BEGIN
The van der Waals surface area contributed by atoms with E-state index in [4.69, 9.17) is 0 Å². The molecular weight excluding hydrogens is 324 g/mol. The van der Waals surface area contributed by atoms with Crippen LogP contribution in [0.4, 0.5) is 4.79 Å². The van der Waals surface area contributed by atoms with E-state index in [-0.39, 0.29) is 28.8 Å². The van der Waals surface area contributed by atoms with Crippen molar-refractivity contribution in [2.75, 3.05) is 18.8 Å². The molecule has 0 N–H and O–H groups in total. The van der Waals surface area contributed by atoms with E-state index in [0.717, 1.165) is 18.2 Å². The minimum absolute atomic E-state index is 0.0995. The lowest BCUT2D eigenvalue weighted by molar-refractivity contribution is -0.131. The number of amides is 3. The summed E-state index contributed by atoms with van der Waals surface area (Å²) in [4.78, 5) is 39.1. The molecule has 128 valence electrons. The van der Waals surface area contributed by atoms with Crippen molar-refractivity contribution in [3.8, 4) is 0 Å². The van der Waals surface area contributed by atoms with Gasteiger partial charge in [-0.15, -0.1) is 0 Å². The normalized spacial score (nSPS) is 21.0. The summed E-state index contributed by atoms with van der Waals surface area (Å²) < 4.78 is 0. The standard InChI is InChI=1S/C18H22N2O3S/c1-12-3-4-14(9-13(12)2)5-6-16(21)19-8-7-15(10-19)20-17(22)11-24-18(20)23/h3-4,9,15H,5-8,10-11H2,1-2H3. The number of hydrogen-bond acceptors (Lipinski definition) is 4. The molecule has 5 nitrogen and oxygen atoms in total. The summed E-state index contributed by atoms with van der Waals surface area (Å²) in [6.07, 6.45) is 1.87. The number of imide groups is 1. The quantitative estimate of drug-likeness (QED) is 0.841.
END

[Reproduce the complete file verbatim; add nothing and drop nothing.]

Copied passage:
The van der Waals surface area contributed by atoms with E-state index in [4.69, 9.17) is 0 Å². The molecular weight excluding hydrogens is 324 g/mol. The van der Waals surface area contributed by atoms with Crippen LogP contribution in [0.4, 0.5) is 4.79 Å². The van der Waals surface area contributed by atoms with E-state index in [-0.39, 0.29) is 28.8 Å². The van der Waals surface area contributed by atoms with Crippen molar-refractivity contribution in [2.75, 3.05) is 18.8 Å². The molecule has 0 N–H and O–H groups in total. The van der Waals surface area contributed by atoms with E-state index in [0.717, 1.165) is 18.2 Å². The minimum absolute atomic E-state index is 0.0995. The lowest BCUT2D eigenvalue weighted by molar-refractivity contribution is -0.131. The number of amides is 3. The summed E-state index contributed by atoms with van der Waals surface area (Å²) in [4.78, 5) is 39.1. The molecule has 128 valence electrons. The van der Waals surface area contributed by atoms with Crippen molar-refractivity contribution in [3.8, 4) is 0 Å². The van der Waals surface area contributed by atoms with Gasteiger partial charge in [-0.15, -0.1) is 0 Å². The normalized spacial score (nSPS) is 21.0. The summed E-state index contributed by atoms with van der Waals surface area (Å²) < 4.78 is 0. The standard InChI is InChI=1S/C18H22N2O3S/c1-12-3-4-14(9-13(12)2)5-6-16(21)19-8-7-15(10-19)20-17(22)11-24-18(20)23/h3-4,9,15H,5-8,10-11H2,1-2H3. The number of hydrogen-bond acceptors (Lipinski definition) is 4. The molecule has 5 nitrogen and oxygen atoms in total. The summed E-state index contributed by atoms with van der Waals surface area (Å²) in [6.07, 6.45) is 1.87. The number of imide groups is 1. The quantitative estimate of drug-likeness (QED) is 0.841.